Bloomberg reports on the progress the big banks have made in preparing their government-mandated “living wills:”
Twelve banks granted the public a clearer look of their living wills Monday after regulators demanded they present more convincing plans this year for dismantling themselves in the event of failure. While the excerpts give investors and traders a better sense of what will happen in a crisis, the companies won’t learn for months whether the proposals are good enough to satisfy authorities and head off pressure to divest businesses.
Excerpts released Monday show the strategy at most of the big banks is to keep subsidiaries operating while their parent companies go to bankruptcy court and then sell some units. Many of the firms would cling to their core banks while shedding Wall Street operations that trade securities and make markets for clients. [Emph. added.]
Pure fantasy. The main purpose of a living will, remember, is to provide a roadmap that shows how an institution will proceed if it fails in the midst of a financial crisis. Absent a crisis, you don’t need living wills. Rather, in the case of a plain vanilla one-off bank failure, regulators will move in and (in the case of, say, Bear Stearns and Washington Mutual) resolve the situation via a government-assisted sale to a solvent buyer. In the case of the collapse of Wachovia, the resolution even happened without any government help whatsoever.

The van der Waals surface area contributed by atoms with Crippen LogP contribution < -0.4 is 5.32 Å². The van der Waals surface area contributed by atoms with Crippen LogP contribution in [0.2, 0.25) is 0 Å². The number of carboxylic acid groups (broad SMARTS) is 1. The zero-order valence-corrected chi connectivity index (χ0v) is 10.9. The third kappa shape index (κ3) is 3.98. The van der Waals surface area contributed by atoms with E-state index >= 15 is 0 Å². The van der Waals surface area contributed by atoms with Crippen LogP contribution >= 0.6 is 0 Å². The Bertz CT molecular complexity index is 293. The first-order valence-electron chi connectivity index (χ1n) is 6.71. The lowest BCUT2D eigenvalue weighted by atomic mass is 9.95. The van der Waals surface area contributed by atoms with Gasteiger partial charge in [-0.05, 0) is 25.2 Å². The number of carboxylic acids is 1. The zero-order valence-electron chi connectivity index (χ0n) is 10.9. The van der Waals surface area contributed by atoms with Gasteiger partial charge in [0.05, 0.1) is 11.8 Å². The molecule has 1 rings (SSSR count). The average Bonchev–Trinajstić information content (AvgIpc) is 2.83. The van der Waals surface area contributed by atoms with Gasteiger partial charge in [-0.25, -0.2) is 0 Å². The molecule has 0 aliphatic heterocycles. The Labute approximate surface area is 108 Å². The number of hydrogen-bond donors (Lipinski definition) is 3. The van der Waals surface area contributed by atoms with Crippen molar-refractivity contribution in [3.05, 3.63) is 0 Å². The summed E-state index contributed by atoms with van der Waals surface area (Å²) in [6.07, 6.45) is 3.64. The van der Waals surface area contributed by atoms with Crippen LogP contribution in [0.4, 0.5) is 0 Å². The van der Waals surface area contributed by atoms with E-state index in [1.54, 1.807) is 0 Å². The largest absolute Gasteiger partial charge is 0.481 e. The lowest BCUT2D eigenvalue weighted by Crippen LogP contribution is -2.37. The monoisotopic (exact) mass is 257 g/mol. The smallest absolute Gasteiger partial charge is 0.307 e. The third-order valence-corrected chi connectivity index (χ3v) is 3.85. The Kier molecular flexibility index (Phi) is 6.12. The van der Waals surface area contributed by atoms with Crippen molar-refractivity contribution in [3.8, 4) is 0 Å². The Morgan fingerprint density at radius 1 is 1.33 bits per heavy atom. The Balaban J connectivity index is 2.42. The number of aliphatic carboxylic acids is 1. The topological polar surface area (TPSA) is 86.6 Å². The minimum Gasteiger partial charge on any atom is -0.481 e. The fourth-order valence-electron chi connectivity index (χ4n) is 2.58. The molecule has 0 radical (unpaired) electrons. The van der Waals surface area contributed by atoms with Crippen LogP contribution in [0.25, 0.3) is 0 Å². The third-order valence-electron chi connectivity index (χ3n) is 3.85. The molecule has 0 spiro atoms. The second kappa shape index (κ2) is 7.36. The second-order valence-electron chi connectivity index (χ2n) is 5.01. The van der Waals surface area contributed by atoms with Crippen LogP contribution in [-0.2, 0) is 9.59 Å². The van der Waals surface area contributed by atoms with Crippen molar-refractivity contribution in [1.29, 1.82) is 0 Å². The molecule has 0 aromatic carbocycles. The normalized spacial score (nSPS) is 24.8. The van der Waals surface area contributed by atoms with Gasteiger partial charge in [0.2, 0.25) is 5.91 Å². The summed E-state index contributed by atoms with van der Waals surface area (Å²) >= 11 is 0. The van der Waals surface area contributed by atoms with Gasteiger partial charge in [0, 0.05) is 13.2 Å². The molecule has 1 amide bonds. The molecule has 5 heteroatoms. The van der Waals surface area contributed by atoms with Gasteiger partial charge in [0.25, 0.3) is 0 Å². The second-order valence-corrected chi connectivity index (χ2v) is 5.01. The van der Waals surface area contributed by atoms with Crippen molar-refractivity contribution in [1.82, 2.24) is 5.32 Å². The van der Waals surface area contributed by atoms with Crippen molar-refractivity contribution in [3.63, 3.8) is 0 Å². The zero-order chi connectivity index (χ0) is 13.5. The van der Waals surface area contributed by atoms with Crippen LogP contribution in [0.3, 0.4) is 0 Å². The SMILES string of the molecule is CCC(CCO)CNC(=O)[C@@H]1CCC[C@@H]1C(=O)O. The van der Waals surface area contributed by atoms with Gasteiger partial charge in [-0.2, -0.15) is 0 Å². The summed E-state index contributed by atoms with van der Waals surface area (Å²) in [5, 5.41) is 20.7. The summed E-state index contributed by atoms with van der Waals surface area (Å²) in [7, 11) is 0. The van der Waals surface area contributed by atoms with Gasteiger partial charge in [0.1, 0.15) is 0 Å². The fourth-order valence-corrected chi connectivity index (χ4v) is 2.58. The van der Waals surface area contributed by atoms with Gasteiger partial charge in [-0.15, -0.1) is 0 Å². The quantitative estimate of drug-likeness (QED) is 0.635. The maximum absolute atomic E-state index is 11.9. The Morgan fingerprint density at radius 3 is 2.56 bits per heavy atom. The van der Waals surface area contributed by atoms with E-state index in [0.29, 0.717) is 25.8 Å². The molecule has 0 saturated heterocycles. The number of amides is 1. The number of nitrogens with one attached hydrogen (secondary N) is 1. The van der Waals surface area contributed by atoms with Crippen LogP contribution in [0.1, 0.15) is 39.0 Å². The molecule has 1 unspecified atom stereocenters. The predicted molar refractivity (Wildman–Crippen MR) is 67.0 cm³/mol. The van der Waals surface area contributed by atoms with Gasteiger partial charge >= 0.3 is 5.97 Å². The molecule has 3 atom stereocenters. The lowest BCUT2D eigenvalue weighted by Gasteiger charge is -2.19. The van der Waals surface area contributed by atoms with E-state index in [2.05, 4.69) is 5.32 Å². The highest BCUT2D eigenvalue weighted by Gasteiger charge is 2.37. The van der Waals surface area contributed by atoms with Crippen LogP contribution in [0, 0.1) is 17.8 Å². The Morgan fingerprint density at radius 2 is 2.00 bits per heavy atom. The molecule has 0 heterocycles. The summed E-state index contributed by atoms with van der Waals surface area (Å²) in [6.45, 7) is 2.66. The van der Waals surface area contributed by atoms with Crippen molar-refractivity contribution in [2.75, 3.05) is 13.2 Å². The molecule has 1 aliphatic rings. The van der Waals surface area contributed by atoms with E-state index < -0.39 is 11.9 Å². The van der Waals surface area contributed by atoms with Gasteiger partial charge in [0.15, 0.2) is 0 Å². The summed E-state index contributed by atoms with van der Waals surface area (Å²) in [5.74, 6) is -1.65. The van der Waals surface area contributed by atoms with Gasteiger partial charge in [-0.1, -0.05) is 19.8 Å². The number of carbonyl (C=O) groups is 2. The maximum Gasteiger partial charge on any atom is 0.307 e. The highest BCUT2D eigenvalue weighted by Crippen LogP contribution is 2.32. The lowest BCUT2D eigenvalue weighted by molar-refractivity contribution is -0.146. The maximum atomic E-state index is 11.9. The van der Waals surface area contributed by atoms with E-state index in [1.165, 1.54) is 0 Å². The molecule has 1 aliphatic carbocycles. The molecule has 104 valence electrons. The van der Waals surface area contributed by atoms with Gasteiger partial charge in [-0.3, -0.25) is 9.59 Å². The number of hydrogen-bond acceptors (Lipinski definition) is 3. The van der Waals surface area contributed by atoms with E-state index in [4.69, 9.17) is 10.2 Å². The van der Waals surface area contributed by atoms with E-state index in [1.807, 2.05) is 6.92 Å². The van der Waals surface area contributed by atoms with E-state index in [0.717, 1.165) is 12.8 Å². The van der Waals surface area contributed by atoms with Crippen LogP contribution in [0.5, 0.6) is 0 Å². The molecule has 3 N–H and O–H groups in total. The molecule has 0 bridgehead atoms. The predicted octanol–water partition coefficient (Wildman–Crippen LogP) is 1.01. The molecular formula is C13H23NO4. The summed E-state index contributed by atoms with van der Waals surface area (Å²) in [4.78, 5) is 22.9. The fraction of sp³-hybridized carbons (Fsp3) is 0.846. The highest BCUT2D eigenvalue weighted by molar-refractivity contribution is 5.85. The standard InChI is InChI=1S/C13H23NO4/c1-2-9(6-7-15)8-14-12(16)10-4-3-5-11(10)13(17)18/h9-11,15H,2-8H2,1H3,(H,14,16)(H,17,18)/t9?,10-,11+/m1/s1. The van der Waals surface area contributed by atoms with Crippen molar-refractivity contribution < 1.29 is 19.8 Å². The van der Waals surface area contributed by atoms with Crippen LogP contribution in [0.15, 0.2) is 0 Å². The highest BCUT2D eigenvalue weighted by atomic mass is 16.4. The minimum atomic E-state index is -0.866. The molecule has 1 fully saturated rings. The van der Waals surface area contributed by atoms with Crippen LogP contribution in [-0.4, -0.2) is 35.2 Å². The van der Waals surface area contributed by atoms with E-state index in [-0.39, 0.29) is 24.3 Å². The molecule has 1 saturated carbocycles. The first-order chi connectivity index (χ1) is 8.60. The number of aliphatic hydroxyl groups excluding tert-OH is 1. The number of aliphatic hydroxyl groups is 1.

But during a panic, there aren’t necessarily any obviously solvent would-be buyers around. Everyone’s balance sheet is suspect! An orderly liquidation via a living will is supposed to be the next best thing. Mark me down as skeptical. If I’m reading this Bloomberg article right, for instance, come the next panic, several major broker dealers are going to be liquidated or sold all at the same time. JPMorgan reportedly plans to shrink itself by a third. Citi would shed $200 billion in assets Bloomberg reports.
So in the middle of the next panic, market liquidity is going to essentially vanish as the big banks shutter their market-making units, and banks’ ability to create credit is going to shrink as they downsize themselves. All of this, again, in the middle of a financial crisis. Thus the effect of these nutty living wills will likely be to take a bad situation and make it much, much worse. But the taxpayers won’t be on the hook for any money, so Elizabeth Warren will be happy.
Policymakers need to face the fact that, in bankruptcy, banks are different than other kinds of businesses. An ailing, bankrupt manufacturer will get access to emergency liquidity and will be able to keep its operations running. But no liquidity provider is apt to provide emergency funding to an ailing bankrupt bank. It would risk putting itself under, as well. Only the federal government would be in a position to provide the troubled bank the liquidity it needs. So policymakers should come up with a way for that to happen without putting taxpayers permanently at risk. I think a new chapter of the bankruptcy code specifically to deal with financial services companies might be helpful—particularly if it an included a provision for an after-the-fact industry clawback to compensate taxpayers for the emergency liquidity they provided. (Suggestion welcome in comments section below, by the way.)
But anyone who thinks living wills are even remotely a solution is kidding himself.
What do you think? Let me know!